Recently Jerry and I were in the Twin Cities for our granddaughter’s birthday. One of the “family rules” is you can’t open another present until you write the Thank You for the present you just opened.
Our granddaughter is upfront about saying she doesn’t like to write thank you notes, however, she does like to open presents so she complies.
As adults I doubt if any of us do what we do, go the extra mile, etc. for a Thank You. But… thank yous are always welcomed.
A thank you offered is an acknowledgement of what we have given, whether it is our time, our talents, our listening ear, or an actual gift. It is a validation and a sign of our personhood. Perhaps it is because I am an extrovert and a feeler that when someone thanks me, it energizes me and builds up in me a giving spirit. There is an energy in being valued and appreciated.
John Gottman, a well-known marriage researcher and author proposes what he calls the 1:5 ratio. For every one negative, we need to receive five positives. If we keep sharing genuine gratitudes we can absorb an occasional negative. This 1:5 works for couples, families, workplaces, everywhere. It calls us to AWARENESS. We become more aware of the gifts that others bring into our lives in many diverse ways – mostly simple unobtrusive ways and occasionally more dramatic ways, like the young couple who appeared in the parking lot of Sequoia National Park and fixed our flat tire! (See October blog)
When I occasionally go through a drive-thru restaurant, I always say, “Thank you, sir” or “Thank you, mam.” It’s a habit of mine. I am grateful that these individuals show up and do a job that can be draining and frustrating and not terribly rewarding monetarily. I think we often take for granted what so many workers at what we would term “low end jobs” provide for us. One hopes that their pay and benefits have improved since the COVID crisis.
A few weeks ago, Jerry and I were eating at a standard chain restaurant. The woman who was waiting on us was new to the job. She wasn’t the “20-year-old, whadda ya want”. I think she had just reviewed the manual before we arrived. She did very well. Very attentive. When she gave us the check, I made sure I tipped her a little extra and said, “You did a great job”. We all have had a “first day on the job.” And expressing a small appreciation, I’m sure, made the rest of her evening go more smoothly. Nothing like a little appreciation shared to calm the nerves.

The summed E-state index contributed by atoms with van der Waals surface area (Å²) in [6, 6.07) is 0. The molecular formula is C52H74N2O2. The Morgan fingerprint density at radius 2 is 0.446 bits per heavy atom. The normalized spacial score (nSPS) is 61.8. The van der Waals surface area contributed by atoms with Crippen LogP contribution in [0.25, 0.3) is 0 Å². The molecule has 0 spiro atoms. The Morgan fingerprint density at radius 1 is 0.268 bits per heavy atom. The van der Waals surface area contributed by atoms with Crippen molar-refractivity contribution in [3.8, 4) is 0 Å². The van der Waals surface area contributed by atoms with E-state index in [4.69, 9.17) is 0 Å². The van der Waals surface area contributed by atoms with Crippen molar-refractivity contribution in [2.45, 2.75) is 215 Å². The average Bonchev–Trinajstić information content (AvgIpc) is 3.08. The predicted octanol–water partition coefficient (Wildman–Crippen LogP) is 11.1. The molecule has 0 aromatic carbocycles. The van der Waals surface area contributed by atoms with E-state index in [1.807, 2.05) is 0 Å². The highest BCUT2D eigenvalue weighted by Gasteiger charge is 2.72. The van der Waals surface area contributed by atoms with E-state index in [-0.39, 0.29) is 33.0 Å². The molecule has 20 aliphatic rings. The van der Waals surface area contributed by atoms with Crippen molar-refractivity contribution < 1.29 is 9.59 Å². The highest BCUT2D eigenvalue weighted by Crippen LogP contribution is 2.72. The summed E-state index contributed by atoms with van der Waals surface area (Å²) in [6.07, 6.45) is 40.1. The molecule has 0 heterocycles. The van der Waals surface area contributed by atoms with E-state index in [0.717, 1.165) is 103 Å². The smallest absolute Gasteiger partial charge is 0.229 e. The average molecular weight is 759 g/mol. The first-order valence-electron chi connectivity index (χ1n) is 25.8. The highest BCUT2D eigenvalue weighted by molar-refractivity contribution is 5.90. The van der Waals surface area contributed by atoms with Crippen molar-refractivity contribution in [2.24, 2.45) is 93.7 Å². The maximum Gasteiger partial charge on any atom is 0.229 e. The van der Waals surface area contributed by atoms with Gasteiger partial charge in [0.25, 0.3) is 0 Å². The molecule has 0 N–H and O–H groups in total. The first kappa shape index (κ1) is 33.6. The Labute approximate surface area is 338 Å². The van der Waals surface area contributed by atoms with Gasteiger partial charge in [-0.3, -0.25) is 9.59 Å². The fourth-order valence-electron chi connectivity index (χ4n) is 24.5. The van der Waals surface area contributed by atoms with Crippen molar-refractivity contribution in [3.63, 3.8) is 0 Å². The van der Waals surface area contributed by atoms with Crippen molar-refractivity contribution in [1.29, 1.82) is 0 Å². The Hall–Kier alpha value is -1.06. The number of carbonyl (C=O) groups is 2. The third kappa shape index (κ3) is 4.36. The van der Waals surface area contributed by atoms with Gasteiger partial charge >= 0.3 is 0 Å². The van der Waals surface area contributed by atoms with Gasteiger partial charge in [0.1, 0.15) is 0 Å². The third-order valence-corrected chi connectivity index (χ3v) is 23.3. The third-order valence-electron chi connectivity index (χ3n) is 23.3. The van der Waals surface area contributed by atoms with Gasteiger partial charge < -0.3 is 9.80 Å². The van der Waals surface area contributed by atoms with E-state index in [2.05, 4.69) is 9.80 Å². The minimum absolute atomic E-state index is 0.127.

As we continue walking through this month of November moving towards Thanksgiving. Let’s try to be more aware of the many “gifts” that people freely offer us, whether it’s the waitress, the car mechanic, or the postal clerk, and respond with gratitude.
“I give thanks to God always for each of you.”
1 Thessalonians 1:2
3 thoughts on “Giving Thanks, 2022”
Thanks Bridget for these remarks about the importance of giving thanks. I’m reminded of the passage in the Gospels that details the story of the ten blind individuals who were healed; yet only one returned to thank Christ. The most important line in that story is Christ’s question: “Where are the other nine?” He clearly expected a “thank you” from all of them. Enjoy your Thanksgiving!
Thank you Bridget!
Have a blessed Thanksgiving!
I thank you, Bridget, for your support of Bill and me when we most needed it. Love you.